This first in a series of blogs will focus on what tech, as a sector and a community, gets right. The three big ideas: how the philanthropic sector can maximize impact with better technology, developing a more generous attitude toward risk and how philanthropy can invest internally by creating an open and mentoring work culture that spreads beyond the bounds of the individual workplace.
In July, I had the opportunity to speak at ACT-W Portland, the annual conference for our city's local ChickTech chapter. My talk, "At The Intersection of Philanthropy & Tech," was about the ways I think the tech industry is ahead of philanthropy, the things it can learn from philanthropy, and areas where both industries need to work together for the betterment of society. Last year, I attended my first ACT-W conference, when I was just beginning to get my head around the idea of being a "techie": I was three months into learning Python and a year or so into developing websites.
I was inspired by the conference and its unique mix of high-tech, person-centered and down-to-earth sessions –– so much so that –– this year I wanted to share my thoughts at this particular conference because I've been working at the intersection of tech and philanthropy, and I see the gaps in-between what each sector wants to accomplish and what they are currently achieving. Furthermore, I wanted to provoke and facilitate a conversation on this subject and felt that ACT-W was the right venue, as it brings together socially-responsible minded people rooted in tech.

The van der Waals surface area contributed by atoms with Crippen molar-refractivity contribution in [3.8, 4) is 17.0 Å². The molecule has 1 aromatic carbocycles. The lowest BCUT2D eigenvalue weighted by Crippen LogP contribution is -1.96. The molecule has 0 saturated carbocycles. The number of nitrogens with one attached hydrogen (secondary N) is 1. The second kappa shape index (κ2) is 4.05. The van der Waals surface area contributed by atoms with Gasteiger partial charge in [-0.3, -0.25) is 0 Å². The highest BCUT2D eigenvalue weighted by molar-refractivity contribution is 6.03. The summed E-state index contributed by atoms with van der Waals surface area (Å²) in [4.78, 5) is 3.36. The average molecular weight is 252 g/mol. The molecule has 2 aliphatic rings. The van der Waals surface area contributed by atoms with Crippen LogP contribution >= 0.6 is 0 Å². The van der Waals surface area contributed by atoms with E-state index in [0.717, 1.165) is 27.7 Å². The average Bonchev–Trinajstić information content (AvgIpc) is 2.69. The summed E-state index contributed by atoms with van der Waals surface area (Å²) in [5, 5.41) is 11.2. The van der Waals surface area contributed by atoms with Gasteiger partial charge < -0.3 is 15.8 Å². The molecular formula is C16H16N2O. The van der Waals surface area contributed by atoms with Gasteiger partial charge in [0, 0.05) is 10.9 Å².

The idea of better systems is close to home, because Meyer has maintained an in-house grants management system since 2004, when we decided to move toward digital. Technological advancements within the past decade have provided significant growth in tech products aimed at the philanthropic market and I think the future promises us not just the tools to do our jobs but also tools that will make philanthropy more effective. For example, data visualization platforms and real-time data platforms (as an alternative to traditional grant reporting) are already in the works. Just imagine how the entire conversation about the U.S. 2020 Census and the importance of an accurate census count could be changed if funders didn't need to rely on census data collected once per decade. Additionally, projects such as Grantmakers.io are utilizing APIs and caching tools to create more transparency in our sector, which is great news for nonprofits –– because it's 100 percent free –– and great news for the public, who deserve to know where philanthropic dollars go.
Philanthropy's attitude toward risk needs a shakeup.